Webb: Forgotten no more…

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Put aside your politics for the next few minutes and please do the same as you comment.

The story of how I came to write this article after accompanying Vice President Pence to Joint Base Hickam, Pearl Harbor took hold in 1994 but began many years earlier.  

My father, Joe, was a Vietnam veteran who did two tours in Vietnam at an age when he should have been going on dates. More than 30 years later he got heavily involved in raising money for the veterans memorials as many in America were reconciling their guilty consciences over the horrible treatment of those who served, willingly or not. Dad was involved with the Vietnam Veterans of America (VVA) and began to attend their annual conventions. As a son and a broadcaster I saw an opportunity to be with my dad and learn more about his experience. I took my show there, I sat and listened and because I was Joe’s son some veterans shared more than I thought they would. It was rough at times. 

{mosads}In 1998, I was the host of “USA at Nite” on the USA radio network. Tom Coury, the national vice president of the VVA, went to receive MIA remains in Vietnam. After receiving the remains Tom called me from the minister’s Vietnam office and we told America some of her boys were coming home. My reaction shocked me and brought me to understanding. I couldn’t choke back the tears, I simply felt it. 

On the morning of July 30, 2018, I exchanged texts with a friend in D.C. Vice President Pence was going to Honolulu to lead the “carry ceremony” as 55 American flag-draped caskets and one partial dog tag would return to American soil. The question was asked and before it was finished I answered “yes.” Now all I had to do was execute a travel plan to get to Honolulu by Tuesday evening.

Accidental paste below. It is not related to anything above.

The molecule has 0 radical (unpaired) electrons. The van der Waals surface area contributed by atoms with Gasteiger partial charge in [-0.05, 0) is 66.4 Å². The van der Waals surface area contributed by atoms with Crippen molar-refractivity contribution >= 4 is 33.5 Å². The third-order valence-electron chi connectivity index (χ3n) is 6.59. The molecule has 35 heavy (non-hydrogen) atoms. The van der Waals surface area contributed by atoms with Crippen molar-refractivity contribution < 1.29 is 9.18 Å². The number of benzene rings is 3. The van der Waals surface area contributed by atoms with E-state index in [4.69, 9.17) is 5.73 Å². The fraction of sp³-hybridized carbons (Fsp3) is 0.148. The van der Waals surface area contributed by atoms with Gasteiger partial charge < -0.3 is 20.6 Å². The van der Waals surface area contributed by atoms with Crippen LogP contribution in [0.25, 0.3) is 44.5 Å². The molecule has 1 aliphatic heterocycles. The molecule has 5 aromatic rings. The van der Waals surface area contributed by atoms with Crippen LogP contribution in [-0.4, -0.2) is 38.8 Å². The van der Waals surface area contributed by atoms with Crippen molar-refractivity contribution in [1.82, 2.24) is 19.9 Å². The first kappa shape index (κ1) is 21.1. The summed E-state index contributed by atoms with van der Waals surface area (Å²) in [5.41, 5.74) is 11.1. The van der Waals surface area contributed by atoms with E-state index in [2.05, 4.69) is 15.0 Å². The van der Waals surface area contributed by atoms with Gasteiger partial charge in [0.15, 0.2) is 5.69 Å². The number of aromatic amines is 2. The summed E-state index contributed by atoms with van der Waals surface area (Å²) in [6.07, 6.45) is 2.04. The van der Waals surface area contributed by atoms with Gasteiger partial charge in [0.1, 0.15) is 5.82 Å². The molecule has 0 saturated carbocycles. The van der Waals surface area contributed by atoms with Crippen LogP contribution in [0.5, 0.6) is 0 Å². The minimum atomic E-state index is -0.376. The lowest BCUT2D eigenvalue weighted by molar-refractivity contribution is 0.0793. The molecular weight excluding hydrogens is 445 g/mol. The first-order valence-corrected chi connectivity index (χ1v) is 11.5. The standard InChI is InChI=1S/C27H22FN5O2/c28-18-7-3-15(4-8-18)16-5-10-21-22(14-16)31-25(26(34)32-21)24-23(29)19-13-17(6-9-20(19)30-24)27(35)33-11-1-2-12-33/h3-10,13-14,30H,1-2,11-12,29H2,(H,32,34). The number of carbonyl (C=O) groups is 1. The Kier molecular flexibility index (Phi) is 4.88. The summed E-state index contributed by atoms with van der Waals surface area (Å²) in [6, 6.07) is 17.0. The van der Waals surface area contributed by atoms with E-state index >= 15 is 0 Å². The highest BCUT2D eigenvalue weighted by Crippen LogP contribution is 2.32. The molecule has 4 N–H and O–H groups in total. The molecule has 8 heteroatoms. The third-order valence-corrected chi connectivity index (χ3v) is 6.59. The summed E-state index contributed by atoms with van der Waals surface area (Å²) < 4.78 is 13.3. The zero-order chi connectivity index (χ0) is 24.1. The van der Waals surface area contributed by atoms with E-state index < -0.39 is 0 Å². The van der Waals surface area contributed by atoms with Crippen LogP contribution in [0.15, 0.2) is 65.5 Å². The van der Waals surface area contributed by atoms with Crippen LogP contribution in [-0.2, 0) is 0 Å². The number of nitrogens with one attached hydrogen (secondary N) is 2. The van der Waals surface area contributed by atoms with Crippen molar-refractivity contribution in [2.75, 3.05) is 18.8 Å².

My radio producers Greg, Anthony and Edwin are used to my sudden changes in schedule. Kudos to them for executing with the vice president’s team. I joined him in Honolulu Wednesday. My dad died in 2004. I wished he would have lived to know this day. I was keeping a promise I made to him and many others that I would never forget and if able, I would do my part.

The “carry ceremony” has to be seen to even come close to being described. I urge everyone to take the time to watch it wherever it’s available, even through the lens of my smartphone on my Facebook page.

It was agreed that I would have an exclusive radio interview with Vice President Pence for SiriusXM Patriot on base after the ceremony. Subscribers can still listen to my interview on SiriusXM spotlight. I prepared. I sorted facts for reference. After all this, he is the vice president. Then I started by telling him I had not the words. Probably not the best way start to an interview. He understood. 

Pence explained the process that follows as our forensic specialists work to identify the remains. It will take time. Some may even be from other forces like Australia’s. If so, as it has the potential to do for Americans, some form of closure can occur.

I asked him about the relevance to the ongoing engagement with North Korea diplomatically and using all instruments of national power when needed as the president stated. He stated that this is a positive step. 

We as a nation are in undefined territory with North Korea. The world is watching. It is fair to posit that this will not be a smooth path forward. The leaders of North and South Korea will meet soon for a third time. More steps taken.

A lot can be said about our nation by the promises we keep to those who wear our cloth. We have not always been expeditious. We have not held full the promise to leave no one behind. Sometimes we may not be able to due to circumstances. But in the end we must do our best to accomplish the final mission for our war fighters and lay them to rest. 

I would be lax in my duties if I did not report that Pence, as always, did a troop engagement in one of the hangars. He didn’t just say hello, he interacted. After all, he and his wife Karen are Marine parents. On his way to Air Force 2 he told me that it is my turn to speak with the men and women who executed a flawless ceremony. Mr. Vice President, I followed through, sir. They are a great representation of the men and women who wear the cloth of our nation. 

Pence said “Today, they are known only to God” in his remarks. The MIAs of any conflict are known to their families by name and loss. Known or unknown to the nation, they can no longer be forgotten.

Webb is host of “The David Webb Show” on SiriusXM Patriot 125, a Fox News contributor and a frequent television commentator. His column appears twice a month in The Hill.

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